Interactions

7 DRUG INTERACTIONS Oral contraceptives: Decreased contraceptive efficacy and increased breakthrough bleeding, especially at doses greater than 200 mg per day (7.5) Monitor lithium levels if lithium is used with high-dose topiramate (7.8) 7.1 Alcohol Alcohol use is contraindicated within 6 hours prior to and 6 hours after TROKENDI XR® administration [see Contraindications (4) and Warnings and Precautions (5.5) ]. 7.2 Antiepileptic Drugs Concomitant administration of phenytoin or carbamazepine with topiramate resulted in a clinically significant decrease in plasma concentrations of topiramate when compared to topiramate given alone. A dosage adjustment may be needed [see Dosage and Administration (2.1), Clinical Pharmacology (12.3) ]. Concomitant administration of valproic acid and topiramate has been associated with hypothermia and hyperammonemia with and without encephalopathy. Examine blood ammonia levels in patients in whom the onset of hypothermia has been reported [see Warnings and Precautions (5.10, 5.12) and Clinical Pharmacology (12.3) ]. 7.3 Other Carbonic Anhydrase Inhibitors Concomitant use of topiramate, a carbonic anhydrase inhibitor, with any other carbonic anhydrase inhibitor (e.g., zonisamide, acetazolamide, or dichlorphenamide), may increase the severity of metabolic acidosis and may also increase the risk of kidney stone formation. Patients should be monitored for the appearance or worsening of metabolic acidosis when TROKENDI XR® is given concomitantly with another carbonic anhydrase inhibitor [see Clinical Pharmacology (12.3) ]. 7.4 CNS Depressants Concomitant administration of topiramate with other CNS depressant drugs or alcohol has not been evaluated in clinical studies. Because of the potential of topiramate to cause CNS depression, as well as other cognitive and/or neuropsychiatric adverse reactions, TROKENDI XR® should be used with extreme caution if used in combination with alcohol and other CNS depressants [see Warnings and Precautions (5.7) ]. 7.5 Oral Contraceptives The possibility of decreased contraceptive efficacy and increased breakthrough bleeding may occur in patients taking combination oral contraceptive products with TROKENDI XR®. Patients taking estrogen-containing contraceptives should be asked to report any change in their bleeding patterns. Contraceptive efficacy can be decreased even in the absence of breakthrough bleeding [see Clinical Pharmacology (12.3) ]. 7.6 Hydrochlorothiazide (HCTZ) Topiramate Cmax and AUC increased when HCTZ was added to immediate-release topiramate. The clinical significance of this change is unknown. The addition of HCTZ to TROKENDI XR® may require a decrease in the TROKENDI XR® dose [see Clinical Pharmacology (12.3)]. 7.7 Pioglitazone A decrease in the exposure of pioglitazone and its active metabolites were noted with the concurrent use of pioglitazone and immediate-release topiramate in a clinical trial. The clinical relevance of these observations is unknown; however, when TROKENDI XR® is added to pioglitazone therapy or pioglitazone is added to TROKENDI XR® therapy, careful attention should be given to the routine monitoring of patients for adequate control of their diabetic disease state [see Clinical Pharmacology (12.3)]. 7.8 Lithium An increase in systemic exposure of lithium following topiramate doses of up to 600 mg/day can occur. Lithium levels should be monitored when co-administered with high-dose TROKENDI XR® [see Clinical Pharmacology (12.3) ]. 7.9 Amitriptyline Some patients may experience a large increase in amitriptyline concentration in the presence of TROKENDI XR® and any adjustments in amitriptyline dose should be made according to the patients' clinical response and not on the basis of plasma levels [see Clinical Pharmacology (12.3)].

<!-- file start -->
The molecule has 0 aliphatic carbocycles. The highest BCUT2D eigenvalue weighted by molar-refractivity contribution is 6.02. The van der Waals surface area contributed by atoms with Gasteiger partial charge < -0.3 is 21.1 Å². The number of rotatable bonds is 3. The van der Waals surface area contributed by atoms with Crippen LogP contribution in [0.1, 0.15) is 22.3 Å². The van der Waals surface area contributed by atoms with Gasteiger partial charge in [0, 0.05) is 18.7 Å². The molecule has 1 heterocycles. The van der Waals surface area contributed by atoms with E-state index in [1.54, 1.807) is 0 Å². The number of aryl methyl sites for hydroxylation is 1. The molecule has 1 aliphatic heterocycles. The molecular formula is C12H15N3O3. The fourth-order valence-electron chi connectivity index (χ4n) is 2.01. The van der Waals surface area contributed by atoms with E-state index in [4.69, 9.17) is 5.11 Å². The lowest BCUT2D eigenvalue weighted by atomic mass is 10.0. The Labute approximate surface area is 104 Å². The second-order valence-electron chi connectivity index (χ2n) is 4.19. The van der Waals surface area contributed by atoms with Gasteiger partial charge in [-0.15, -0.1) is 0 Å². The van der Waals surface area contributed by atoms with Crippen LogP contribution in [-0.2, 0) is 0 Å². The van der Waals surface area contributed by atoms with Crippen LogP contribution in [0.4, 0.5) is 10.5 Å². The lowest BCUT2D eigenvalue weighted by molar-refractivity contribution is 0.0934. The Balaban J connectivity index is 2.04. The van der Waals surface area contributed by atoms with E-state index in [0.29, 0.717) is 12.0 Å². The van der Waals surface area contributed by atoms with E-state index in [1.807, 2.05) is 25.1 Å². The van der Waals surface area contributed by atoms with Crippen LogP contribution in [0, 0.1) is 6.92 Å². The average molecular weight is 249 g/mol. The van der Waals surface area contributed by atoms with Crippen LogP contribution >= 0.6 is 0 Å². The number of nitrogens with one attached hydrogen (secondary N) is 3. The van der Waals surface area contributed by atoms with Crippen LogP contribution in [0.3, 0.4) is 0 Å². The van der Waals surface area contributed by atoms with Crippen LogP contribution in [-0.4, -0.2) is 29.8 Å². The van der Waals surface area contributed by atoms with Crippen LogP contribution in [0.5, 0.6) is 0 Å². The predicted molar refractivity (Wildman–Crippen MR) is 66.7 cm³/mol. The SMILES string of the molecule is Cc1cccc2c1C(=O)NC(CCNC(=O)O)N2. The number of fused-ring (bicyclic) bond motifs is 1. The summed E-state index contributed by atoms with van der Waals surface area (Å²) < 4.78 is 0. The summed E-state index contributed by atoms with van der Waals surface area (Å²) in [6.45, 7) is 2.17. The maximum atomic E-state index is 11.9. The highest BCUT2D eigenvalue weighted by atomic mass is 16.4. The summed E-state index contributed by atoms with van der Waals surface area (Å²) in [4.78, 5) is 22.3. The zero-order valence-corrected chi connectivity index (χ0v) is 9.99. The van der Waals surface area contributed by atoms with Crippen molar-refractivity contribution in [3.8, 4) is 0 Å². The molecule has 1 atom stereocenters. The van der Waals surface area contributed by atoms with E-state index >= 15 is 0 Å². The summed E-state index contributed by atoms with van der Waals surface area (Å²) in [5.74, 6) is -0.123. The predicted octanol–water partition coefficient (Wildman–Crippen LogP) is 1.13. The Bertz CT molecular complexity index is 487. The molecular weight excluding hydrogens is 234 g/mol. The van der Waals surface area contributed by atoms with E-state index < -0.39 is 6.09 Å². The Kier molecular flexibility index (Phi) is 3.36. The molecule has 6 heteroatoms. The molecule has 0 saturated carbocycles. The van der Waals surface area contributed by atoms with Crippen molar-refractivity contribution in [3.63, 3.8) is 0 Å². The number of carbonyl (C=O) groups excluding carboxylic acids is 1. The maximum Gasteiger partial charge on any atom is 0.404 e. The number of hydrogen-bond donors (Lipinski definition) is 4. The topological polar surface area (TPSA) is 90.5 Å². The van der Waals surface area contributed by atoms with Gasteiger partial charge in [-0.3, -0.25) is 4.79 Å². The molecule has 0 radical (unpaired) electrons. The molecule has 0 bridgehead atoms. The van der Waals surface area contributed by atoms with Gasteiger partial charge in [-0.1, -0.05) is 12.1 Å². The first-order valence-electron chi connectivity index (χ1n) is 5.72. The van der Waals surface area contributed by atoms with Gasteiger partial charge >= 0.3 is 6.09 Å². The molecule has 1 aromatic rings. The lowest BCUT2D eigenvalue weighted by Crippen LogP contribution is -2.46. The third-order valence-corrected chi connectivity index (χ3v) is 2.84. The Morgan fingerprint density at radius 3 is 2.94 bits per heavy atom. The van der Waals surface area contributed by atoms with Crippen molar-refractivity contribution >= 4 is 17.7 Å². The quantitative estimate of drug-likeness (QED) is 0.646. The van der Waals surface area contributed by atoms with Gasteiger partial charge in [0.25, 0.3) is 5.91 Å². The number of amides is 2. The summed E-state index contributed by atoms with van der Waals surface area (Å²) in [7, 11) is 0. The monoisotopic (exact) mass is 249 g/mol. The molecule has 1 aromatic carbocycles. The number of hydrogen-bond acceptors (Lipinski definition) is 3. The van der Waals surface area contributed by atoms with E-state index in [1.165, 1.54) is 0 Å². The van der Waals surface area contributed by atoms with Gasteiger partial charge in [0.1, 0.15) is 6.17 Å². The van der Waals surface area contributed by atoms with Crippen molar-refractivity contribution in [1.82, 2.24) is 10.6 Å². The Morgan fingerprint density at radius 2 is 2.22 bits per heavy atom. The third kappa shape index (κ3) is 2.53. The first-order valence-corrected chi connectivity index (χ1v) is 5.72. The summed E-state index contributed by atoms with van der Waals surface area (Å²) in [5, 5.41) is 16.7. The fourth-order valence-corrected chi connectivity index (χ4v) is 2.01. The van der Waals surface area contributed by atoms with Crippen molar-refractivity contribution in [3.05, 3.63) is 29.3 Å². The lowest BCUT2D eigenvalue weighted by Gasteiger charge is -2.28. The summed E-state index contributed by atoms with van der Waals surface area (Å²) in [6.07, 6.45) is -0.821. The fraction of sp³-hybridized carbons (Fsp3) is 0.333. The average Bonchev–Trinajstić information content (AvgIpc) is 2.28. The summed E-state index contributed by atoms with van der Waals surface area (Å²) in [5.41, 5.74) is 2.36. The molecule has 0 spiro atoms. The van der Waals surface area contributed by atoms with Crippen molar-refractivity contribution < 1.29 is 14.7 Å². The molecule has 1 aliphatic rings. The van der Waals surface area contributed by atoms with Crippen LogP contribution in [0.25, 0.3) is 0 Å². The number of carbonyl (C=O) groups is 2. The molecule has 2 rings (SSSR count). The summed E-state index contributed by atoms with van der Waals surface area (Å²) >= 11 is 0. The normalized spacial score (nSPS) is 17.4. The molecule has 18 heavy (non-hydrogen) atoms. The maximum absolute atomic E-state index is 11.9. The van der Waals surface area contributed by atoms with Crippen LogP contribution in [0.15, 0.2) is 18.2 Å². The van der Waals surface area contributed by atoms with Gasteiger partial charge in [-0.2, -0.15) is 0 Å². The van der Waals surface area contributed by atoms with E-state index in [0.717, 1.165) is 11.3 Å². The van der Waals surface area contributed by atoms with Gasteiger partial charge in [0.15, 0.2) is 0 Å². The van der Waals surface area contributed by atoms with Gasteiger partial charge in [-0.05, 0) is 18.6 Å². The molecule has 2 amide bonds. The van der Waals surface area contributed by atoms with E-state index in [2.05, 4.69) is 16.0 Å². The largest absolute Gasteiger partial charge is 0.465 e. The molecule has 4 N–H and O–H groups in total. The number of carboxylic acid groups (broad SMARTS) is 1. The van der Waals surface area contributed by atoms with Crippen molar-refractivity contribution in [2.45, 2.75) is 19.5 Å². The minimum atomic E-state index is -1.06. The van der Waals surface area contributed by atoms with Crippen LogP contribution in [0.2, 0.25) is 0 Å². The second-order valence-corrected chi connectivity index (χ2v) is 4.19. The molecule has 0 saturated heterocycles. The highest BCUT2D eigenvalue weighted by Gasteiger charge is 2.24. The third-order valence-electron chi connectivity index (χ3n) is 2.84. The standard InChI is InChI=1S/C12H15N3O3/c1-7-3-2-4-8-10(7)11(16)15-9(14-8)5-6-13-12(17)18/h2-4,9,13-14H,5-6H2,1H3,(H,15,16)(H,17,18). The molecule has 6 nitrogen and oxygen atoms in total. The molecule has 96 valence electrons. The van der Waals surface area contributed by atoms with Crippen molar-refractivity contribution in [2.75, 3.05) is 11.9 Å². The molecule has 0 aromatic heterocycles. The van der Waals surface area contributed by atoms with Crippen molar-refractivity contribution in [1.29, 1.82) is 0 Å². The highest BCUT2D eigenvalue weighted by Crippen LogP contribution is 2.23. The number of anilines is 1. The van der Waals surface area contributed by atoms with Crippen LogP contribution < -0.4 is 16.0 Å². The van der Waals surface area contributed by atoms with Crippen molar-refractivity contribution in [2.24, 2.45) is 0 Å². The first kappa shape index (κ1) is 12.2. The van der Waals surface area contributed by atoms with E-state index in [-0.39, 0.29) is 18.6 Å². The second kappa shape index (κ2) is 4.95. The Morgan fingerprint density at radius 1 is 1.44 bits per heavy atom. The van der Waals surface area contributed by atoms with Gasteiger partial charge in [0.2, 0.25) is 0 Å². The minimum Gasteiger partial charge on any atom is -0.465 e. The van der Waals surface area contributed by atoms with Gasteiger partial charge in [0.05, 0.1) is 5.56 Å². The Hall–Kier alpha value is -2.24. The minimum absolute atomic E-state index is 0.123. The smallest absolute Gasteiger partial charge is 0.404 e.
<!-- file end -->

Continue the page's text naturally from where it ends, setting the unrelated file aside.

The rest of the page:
More information

Category Value
Authorisation number NDA201635
Agency product number 0H73WJJ391
Orphan designation No
Product NDC 17772-104,17772-103,17772-102,17772-101
Date Last Revised 12-01-2018
Type HUMAN PRESCRIPTION DRUG
Storage and handling 16.2 Storage and Handling TROKENDI XR® (topiramate) extended-release capsules should be stored in well closed containers at controlled room temperature [25°C (77°F); excursions 15°C-30°C (59°F-86°F)]. Protect from moisture and light.
Marketing authorisation holder Supernus Pharmaceuticals